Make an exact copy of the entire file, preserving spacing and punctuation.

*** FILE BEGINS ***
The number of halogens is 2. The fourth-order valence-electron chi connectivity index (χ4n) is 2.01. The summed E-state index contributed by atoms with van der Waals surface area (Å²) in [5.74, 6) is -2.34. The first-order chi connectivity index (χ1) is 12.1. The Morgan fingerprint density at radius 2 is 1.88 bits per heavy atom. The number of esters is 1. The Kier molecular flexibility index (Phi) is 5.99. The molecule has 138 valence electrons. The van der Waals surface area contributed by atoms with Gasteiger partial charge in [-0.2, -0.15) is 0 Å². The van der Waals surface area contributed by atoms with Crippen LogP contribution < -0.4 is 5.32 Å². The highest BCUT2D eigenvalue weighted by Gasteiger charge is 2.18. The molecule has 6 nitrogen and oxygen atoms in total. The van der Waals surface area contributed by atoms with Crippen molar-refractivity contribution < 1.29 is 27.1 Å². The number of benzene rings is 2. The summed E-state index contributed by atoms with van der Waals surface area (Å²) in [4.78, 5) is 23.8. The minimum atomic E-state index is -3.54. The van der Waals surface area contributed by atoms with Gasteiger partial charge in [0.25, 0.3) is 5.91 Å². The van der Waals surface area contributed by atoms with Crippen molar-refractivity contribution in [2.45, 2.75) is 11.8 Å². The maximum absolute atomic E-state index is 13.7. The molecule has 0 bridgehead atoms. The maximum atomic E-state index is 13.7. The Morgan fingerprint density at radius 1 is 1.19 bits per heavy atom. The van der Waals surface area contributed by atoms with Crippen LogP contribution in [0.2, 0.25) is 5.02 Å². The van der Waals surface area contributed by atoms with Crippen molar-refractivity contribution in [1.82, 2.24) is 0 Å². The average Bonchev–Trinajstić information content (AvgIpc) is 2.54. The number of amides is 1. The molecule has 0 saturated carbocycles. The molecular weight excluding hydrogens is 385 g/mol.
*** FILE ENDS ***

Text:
The number of halogens is 2. The fourth-order valence-electron chi connectivity index (χ4n) is 2.01. The summed E-state index contributed by atoms with van der Waals surface area (Å²) in [5.74, 6) is -2.34. The first-order chi connectivity index (χ1) is 12.1. The Morgan fingerprint density at radius 2 is 1.88 bits per heavy atom. The number of esters is 1. The Kier molecular flexibility index (Phi) is 5.99. The molecule has 138 valence electrons. The van der Waals surface area contributed by atoms with Gasteiger partial charge in [-0.2, -0.15) is 0 Å². The van der Waals surface area contributed by atoms with Crippen LogP contribution < -0.4 is 5.32 Å². The highest BCUT2D eigenvalue weighted by Gasteiger charge is 2.18. The molecule has 6 nitrogen and oxygen atoms in total. The van der Waals surface area contributed by atoms with Crippen molar-refractivity contribution < 1.29 is 27.1 Å². The number of benzene rings is 2. The summed E-state index contributed by atoms with van der Waals surface area (Å²) in [4.78, 5) is 23.8. The minimum atomic E-state index is -3.54. The van der Waals surface area contributed by atoms with Gasteiger partial charge in [0.25, 0.3) is 5.91 Å². The van der Waals surface area contributed by atoms with Crippen molar-refractivity contribution in [2.45, 2.75) is 11.8 Å². The maximum absolute atomic E-state index is 13.7. The molecule has 0 bridgehead atoms. The maximum atomic E-state index is 13.7. The Morgan fingerprint density at radius 1 is 1.19 bits per heavy atom. The van der Waals surface area contributed by atoms with Crippen LogP contribution in [0.2, 0.25) is 5.02 Å². The van der Waals surface area contributed by atoms with Crippen molar-refractivity contribution in [1.82, 2.24) is 0 Å². The average Bonchev–Trinajstić information content (AvgIpc) is 2.54. The number of amides is 1. The molecule has 0 saturated carbocycles. The molecular weight excluding hydrogens is 385 g/mol.